The killing of three Americans last weekend in the Mexican border town of Ciudad Juarez, across from El Paso, Texas, has prompted the U.S. State Department to issue a travel warning for Americans traveling to Mexico, especially border towns and some other parts of Mexico which have experienced increases in drug-related violence in recent weeks. Universities, colleges, and local governments around the world are warning students to be cautious when traveling to Mexico for spring break, in addition to the general State Department precautions about travel to Mexico during spring break. The US State Department has singled out certain well-know destinations, like Cancun and Tijuana as well as border towns Matamoros and Nuevo Progresso, only 30 to 45 minutes south of South Padre Island, Texas, a popular spring-break destination. Spring breakers are being told not to cross the border into Mexico, and “Parents should not allow their children to visit these Mexican [border] cities because their safety cannot be guaranteed,” said an official with the Texas Department of Public Safety. Unnecessary travel should be avoided in three troubled states, Durango, Coahuila and Chihuahua, according to the U.S. Embassy.
In the meantime, however, the State Department has not issued new advisories regarding travel to Mexico’s southern resorts, despite the drug-related murders of 17 people in Acapulco over the weekend. In any event, tens of thousands of people traveling to Mexico over spring break may have to take extreme precautions in the aftermath of the latest developments. Nevertheless, beach resorts or historical regions in Mexico like Riviera Maya, Los Cabos, and Puerto Vallarta, are still considered safe places to go, as the State Department’s warning has been mostly focused on border towns.The State Department acknowledges that millions of U.S. citizens safely visit Mexico each year, and points out common-sense precautions are the best way to avoid dangerous situations. Like visiting any other city, U.S. citizens traveling throughout Mexico should exercise caution in unfamiliar areas and be aware of their surroundings at all times.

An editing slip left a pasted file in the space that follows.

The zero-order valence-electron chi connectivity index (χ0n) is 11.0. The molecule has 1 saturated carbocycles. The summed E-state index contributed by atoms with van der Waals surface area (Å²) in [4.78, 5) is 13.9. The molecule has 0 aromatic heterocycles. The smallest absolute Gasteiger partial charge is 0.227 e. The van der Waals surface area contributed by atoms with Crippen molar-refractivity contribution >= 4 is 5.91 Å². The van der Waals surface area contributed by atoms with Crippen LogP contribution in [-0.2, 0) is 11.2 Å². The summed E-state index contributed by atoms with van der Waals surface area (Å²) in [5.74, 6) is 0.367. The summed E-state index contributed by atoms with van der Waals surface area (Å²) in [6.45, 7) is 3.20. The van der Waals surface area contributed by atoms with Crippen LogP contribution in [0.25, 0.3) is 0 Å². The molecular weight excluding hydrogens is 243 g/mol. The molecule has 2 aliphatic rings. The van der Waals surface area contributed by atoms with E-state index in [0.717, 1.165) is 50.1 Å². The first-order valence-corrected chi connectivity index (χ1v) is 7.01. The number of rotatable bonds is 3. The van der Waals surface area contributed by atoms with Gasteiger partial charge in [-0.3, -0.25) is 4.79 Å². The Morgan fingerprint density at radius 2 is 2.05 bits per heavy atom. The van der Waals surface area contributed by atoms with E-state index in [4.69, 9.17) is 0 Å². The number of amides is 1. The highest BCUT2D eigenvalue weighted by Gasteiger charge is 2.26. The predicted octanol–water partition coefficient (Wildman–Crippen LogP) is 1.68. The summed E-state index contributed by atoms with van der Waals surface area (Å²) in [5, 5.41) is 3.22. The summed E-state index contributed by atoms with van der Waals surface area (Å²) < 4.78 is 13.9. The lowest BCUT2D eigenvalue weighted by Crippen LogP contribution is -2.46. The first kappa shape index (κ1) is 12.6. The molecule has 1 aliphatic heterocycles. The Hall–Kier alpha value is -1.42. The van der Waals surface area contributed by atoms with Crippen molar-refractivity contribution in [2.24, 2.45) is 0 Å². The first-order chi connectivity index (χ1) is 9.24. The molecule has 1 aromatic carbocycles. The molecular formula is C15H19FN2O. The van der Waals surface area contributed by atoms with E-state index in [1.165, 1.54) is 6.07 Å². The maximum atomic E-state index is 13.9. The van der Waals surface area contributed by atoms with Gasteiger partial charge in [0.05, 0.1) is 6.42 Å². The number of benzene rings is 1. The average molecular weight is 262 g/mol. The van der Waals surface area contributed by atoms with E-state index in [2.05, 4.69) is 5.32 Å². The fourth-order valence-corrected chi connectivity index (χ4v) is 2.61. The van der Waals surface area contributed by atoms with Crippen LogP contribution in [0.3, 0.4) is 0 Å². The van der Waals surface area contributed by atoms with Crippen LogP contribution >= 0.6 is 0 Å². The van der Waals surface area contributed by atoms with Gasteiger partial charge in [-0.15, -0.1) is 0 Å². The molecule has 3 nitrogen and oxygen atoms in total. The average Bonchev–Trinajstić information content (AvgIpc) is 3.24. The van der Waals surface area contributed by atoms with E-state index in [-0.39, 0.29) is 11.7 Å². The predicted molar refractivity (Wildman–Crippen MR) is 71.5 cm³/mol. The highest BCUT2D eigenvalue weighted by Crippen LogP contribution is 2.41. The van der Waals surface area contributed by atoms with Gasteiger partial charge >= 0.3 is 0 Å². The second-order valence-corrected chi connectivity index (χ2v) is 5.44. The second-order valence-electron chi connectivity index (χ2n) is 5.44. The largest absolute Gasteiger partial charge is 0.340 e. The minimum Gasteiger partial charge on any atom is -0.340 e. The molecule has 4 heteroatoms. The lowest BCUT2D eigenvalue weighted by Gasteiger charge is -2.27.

If U.S. citizens find themselves in any legal trouble, they should contact the closest U.S. Consulate. U.S. consular officials in Mexico can visit detained American citizens, provide information about the Mexican legal system, and provide a list of Mexican attorneys, among other assistance. Registration with the U.S. Embassy or Consulate is available and encouraged, as it makes your presence and whereabouts known in case a consular officer must contact you in an emergency.